How to Make Biology Class Fun and Interactive Part 1Fitness Equipment
In a student's mind, biology competes with history as the ultimate subject synonym of "memorization." And with good reason. Biology, being the science of life, suffers from bad PR and is often perceived as, ironically, a life-less subject. You can't blame students if all throughout the year, they are expected to memorize and remember an onslaught of terminology, concepts, names, laws, chemical processes, and scientific names.
Biology should, by all means, be an exciting subject for students. Through it, they learn about the wondrous nature they live in and have yet to discover. They find more about their own species, their own bodies. Students get the chance to appreciate how complex life is and what a marvel it is that life exists. The variety of living things, the efficiency of organisms, the expansiveness of the world, the galaxy and the universe… all these that you tackle as biology teachers should be enough to make them want to know more. And the field of biology is continually discovering and rediscovering facts about the world we live in. There are surprises every year, that's for sure!
With a little more creativity and a wee bit more enthusiasm, you can be sure to get your students oohing and aahing in your class. Here are simple ways of getting your class intrigued and involved—No more bored and droopy heads during your class time!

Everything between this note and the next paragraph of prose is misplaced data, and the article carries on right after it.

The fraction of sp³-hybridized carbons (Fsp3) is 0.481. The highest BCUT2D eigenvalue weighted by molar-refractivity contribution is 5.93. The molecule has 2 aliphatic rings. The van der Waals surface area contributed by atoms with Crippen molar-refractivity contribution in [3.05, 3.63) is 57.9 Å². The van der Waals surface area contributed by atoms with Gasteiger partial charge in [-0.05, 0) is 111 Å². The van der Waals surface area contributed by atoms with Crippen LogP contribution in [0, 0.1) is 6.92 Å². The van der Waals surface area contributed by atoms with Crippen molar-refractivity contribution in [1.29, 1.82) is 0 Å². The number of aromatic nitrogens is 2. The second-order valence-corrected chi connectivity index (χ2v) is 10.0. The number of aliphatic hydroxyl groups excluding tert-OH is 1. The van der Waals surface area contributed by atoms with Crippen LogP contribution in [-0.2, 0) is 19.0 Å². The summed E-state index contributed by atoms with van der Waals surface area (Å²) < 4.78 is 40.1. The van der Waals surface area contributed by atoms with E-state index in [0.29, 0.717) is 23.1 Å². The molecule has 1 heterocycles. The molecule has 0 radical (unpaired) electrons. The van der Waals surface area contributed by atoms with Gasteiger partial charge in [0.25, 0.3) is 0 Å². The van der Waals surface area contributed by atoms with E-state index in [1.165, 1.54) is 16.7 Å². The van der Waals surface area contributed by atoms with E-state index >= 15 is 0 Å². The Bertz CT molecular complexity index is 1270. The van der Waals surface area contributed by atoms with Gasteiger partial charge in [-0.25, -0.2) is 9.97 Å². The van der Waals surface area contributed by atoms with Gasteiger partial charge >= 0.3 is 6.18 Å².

Need for Mnemonics. Memorization is not for everyone. While some students are gifted with lightning-speed recalls and others with visual memory, majority of your students have the regular memorization style: DIDO or "Data In, Data Out." It's time to do away with that and retrain your students' memorization skills. One popular memory aid are mnemonic devices. For sure, someone somewhere has come up with mnemonics for biology. For example, there's "Dear Kings Play Chess On Fine Glass Surfaces" for the order of taxonomy: domain, kingdom, phylum, class, order, genus, species. Another way which works well for younger students is to use catchy songs. From the "Mang Victor Espinosa…" song for the names of the planets (let me know of a new one!), to songs on biology concepts like those composed by Dr. Art, America's The Singing Scientist, a catchy tune and rhyming lyrics can do the trick. Songsforteaching.com/biologysongs is a great resource. Make sure that you ask students to memorize only the most vital terms.
Meaningful Memory. Learning experts say that our brain is able to retain memories but only to a certain extent. Furthermore, we tend to store information that we are repeatedly exposed to and use. That's why even if we ask our students to memorize a long list of terms, they won't always remember the entire list forever. So when you teach biology terms and concepts that you want your students to remember, make them meaningful. Provide ample context and point out relevance of the terms. Get your students to incorporate terms into their existing schema of the world.